Transition from Birth to Ten to Birth to Twenty: the South African cohort reaches 13 years of age

Paediatr Perinat Epidemiol. 2004 Jul;18(4):290-301. doi: 10.1111/j.1365-3016.2004.00572.x.


Birth to Ten now Birth to Twenty (BT20), is the largest and longest running longitudinal birth cohort study in Africa. In this paper, the methods, magnitude and significance of recruitment, follow-up and attrition are described. Although more than 5000 births were notified in the area in the 7-week enrollment period in early 1990, only 3275 children were established to have been born to women who were residents in the Greater Johannesburg Metropolitan area for at least the first 6 months of the child's life. Seventy per cent of these children and their families have been followed up for more than 12 years, indicating an average attrition rate of less than 3% per annum, with most attrition occurring in the first 2 years of the study. The most common reason for attrition was movement out of the study area, although detailed follow-up, and the extent of contact re-established at later points, indicate very high levels of circular migration among women and young children between urban and rural areas, as well as very high levels of residential mobility within urban areas. There has been no differential loss of vulnerable families and children. African women living in Soweto are the most consistent participants in the study. A bias, by population group membership and residential area, was introduced in the recruitment phases of the project by the difficulty of enrolling the small proportion of people in the metropolis, largely Whites, who used private delivery services in 1989-90.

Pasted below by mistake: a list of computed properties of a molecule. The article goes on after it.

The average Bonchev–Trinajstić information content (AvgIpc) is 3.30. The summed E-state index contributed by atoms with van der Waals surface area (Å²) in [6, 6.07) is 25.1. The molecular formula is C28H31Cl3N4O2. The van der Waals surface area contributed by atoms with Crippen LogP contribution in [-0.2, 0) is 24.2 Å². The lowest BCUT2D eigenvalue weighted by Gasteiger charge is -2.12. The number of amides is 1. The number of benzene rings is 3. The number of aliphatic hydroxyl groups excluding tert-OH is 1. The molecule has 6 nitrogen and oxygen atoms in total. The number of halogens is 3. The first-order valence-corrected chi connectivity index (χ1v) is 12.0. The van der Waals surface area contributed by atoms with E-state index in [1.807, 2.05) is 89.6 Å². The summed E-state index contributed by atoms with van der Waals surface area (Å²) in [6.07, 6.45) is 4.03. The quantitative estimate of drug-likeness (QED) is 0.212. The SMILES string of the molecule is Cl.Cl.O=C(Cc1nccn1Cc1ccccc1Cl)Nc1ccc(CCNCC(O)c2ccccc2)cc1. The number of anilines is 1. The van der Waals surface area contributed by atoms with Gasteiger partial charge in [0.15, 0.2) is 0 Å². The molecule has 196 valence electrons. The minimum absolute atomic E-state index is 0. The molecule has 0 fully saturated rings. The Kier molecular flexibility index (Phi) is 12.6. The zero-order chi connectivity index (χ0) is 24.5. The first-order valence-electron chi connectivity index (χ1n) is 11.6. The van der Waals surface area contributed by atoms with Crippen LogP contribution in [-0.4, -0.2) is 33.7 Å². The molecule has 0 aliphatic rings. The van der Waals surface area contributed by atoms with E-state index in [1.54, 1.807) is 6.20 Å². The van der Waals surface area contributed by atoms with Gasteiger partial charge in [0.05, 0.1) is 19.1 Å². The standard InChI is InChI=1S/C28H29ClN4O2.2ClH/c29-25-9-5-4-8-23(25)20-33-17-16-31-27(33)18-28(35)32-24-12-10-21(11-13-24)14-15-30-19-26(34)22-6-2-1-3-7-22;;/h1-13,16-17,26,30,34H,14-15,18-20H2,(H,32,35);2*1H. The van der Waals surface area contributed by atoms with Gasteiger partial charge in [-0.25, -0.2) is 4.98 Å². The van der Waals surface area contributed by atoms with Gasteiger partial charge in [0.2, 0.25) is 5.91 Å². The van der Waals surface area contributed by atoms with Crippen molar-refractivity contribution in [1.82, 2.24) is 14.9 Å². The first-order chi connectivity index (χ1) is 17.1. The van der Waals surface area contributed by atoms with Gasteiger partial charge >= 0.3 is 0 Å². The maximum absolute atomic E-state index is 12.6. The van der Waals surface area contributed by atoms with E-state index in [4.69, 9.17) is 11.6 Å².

Publication types

  • Research Support, Non-U.S. Gov't

MeSH terms

  • Birth Rate*
  • Black People
  • Epidemiologic Methods
  • Female
  • Gestational Age
  • Humans
  • Maternal Age
  • Population Dynamics
  • Research Design
  • Social Class
  • South Africa / epidemiology
  • Urban Population
  • White People